The Day I Learned To Fly

The Day I Learned To Fly

1920 1018 Diana Meakem
When I wrote about soaring,
you left two words in response:

“Remember Icarus.”

(A friendly warning from your local pastor:
Don’t let freedom go to your head. You’ll burn
in hell. Never mind you’re searching for Heaven.)

At first, I was silent. Then I thought I’d cry.
Then, quietly, your words fueling my passion,
fire red as poppies flamed within me.

A week later, your two words on my mind,
I happened to go see Matisse. His bright cutouts
were like sticky notes, secret messages to me.
One especially struck me; I froze in front of it,
staring. (At the time I didn’t realize the irony.)

Yellow stars in a blue universe. And, oh—
he isn’t falling at all. His arms are stretched
out, embracing the world, his body black
but for a pomegranate seed heart.

In Matisse’s vision, Icarus is flying—
burned, perhaps, by beauty, but—
don’t you see?—he’s touching Heaven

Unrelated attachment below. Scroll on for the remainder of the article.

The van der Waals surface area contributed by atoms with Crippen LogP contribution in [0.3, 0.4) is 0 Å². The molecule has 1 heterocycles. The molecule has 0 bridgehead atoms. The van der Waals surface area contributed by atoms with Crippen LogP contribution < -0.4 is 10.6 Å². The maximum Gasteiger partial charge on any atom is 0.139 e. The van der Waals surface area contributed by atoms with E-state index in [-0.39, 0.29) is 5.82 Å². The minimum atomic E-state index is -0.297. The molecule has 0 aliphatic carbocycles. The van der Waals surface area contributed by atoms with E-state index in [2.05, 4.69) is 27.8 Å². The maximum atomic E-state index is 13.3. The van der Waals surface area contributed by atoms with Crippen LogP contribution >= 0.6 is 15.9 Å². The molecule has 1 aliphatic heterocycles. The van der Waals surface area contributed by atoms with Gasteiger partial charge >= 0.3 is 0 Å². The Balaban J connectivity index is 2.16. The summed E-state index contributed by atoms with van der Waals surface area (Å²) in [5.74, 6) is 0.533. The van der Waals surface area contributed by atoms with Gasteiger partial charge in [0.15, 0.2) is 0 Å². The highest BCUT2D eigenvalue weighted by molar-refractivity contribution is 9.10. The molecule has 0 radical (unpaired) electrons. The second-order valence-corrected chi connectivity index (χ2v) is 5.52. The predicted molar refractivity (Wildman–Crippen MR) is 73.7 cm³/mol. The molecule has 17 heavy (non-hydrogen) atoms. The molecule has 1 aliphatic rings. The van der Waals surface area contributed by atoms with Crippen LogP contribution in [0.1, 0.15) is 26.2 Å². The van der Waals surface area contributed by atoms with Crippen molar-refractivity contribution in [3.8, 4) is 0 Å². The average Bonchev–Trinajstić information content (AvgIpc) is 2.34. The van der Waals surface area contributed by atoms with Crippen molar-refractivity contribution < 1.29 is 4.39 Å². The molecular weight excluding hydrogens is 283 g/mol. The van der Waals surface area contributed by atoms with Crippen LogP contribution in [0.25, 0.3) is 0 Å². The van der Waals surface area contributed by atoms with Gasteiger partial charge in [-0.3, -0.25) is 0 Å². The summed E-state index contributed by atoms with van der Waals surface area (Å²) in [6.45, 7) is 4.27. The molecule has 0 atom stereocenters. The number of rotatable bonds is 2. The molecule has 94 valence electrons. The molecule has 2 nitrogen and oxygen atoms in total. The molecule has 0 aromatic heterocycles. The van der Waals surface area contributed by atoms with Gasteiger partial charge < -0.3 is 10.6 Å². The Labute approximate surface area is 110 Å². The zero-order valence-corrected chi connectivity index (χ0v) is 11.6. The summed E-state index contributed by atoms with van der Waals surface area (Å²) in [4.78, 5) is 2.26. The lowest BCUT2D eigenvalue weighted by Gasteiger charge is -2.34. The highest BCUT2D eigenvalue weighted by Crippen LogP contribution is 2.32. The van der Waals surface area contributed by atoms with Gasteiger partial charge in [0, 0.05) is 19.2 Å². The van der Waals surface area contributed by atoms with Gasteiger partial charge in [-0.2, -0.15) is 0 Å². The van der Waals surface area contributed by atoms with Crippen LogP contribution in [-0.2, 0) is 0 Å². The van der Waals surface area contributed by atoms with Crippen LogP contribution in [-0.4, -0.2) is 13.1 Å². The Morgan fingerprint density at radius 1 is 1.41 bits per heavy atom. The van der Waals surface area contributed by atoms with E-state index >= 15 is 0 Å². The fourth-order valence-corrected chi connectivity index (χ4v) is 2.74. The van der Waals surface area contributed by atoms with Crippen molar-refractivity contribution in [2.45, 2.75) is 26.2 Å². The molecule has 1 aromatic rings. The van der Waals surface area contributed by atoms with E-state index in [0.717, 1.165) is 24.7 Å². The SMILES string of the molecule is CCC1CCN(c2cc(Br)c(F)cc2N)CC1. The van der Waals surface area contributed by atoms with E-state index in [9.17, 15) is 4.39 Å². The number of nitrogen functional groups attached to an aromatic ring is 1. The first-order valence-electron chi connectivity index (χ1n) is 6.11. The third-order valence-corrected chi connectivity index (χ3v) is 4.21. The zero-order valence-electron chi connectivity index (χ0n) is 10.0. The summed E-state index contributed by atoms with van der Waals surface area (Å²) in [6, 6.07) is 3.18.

I bought a postcard of Icarus and stuck
it to my wall in protest. I didn’t mean
to listen, to obey, but maybe I did.

I’m remembering Icarus.

Diana Meakem

My work has been published online at reliefjournal.com,taylorhonorsguild.com, and theechonews.com.That’s all stuff you could read on my resume, though. I love traveling, music, and working with children. My favorite color is blue, and I would always, always choose the sea. If I could, I would spend all day outside staring at the sky with a cup of coffee and a novel at arm’s length. I might even let you come with me.

All posts by Diana Meakem

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